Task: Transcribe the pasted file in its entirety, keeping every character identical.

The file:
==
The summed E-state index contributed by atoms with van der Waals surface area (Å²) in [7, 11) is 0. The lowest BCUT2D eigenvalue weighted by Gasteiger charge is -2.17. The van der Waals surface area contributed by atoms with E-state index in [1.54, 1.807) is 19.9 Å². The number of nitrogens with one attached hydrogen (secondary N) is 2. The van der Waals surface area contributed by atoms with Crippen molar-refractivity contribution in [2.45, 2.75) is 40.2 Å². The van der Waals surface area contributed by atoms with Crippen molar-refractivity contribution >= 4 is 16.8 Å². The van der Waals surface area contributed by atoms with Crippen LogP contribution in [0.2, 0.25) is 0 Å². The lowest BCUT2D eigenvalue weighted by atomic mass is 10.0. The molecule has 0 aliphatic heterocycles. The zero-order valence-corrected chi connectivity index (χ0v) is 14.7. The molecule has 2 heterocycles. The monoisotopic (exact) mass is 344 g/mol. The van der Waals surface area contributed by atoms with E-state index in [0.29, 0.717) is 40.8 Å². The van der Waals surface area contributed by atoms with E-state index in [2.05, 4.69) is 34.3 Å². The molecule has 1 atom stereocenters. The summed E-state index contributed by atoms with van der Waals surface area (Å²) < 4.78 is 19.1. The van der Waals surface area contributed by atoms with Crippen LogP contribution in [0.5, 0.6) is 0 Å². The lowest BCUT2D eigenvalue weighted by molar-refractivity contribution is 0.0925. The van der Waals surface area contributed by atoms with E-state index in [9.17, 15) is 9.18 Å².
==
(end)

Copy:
The summed E-state index contributed by atoms with van der Waals surface area (Å²) in [7, 11) is 0. The lowest BCUT2D eigenvalue weighted by Gasteiger charge is -2.17. The van der Waals surface area contributed by atoms with E-state index in [1.54, 1.807) is 19.9 Å². The number of nitrogens with one attached hydrogen (secondary N) is 2. The van der Waals surface area contributed by atoms with Crippen molar-refractivity contribution in [2.45, 2.75) is 40.2 Å². The van der Waals surface area contributed by atoms with Crippen molar-refractivity contribution >= 4 is 16.8 Å². The van der Waals surface area contributed by atoms with Crippen LogP contribution in [0.2, 0.25) is 0 Å². The lowest BCUT2D eigenvalue weighted by atomic mass is 10.0. The molecule has 0 aliphatic heterocycles. The zero-order valence-corrected chi connectivity index (χ0v) is 14.7. The molecule has 2 heterocycles. The monoisotopic (exact) mass is 344 g/mol. The van der Waals surface area contributed by atoms with E-state index in [0.29, 0.717) is 40.8 Å². The van der Waals surface area contributed by atoms with E-state index in [2.05, 4.69) is 34.3 Å². The molecule has 1 atom stereocenters. The summed E-state index contributed by atoms with van der Waals surface area (Å²) < 4.78 is 19.1. The van der Waals surface area contributed by atoms with Crippen LogP contribution in [0.5, 0.6) is 0 Å². The lowest BCUT2D eigenvalue weighted by molar-refractivity contribution is 0.0925. The van der Waals surface area contributed by atoms with E-state index in [9.17, 15) is 9.18 Å².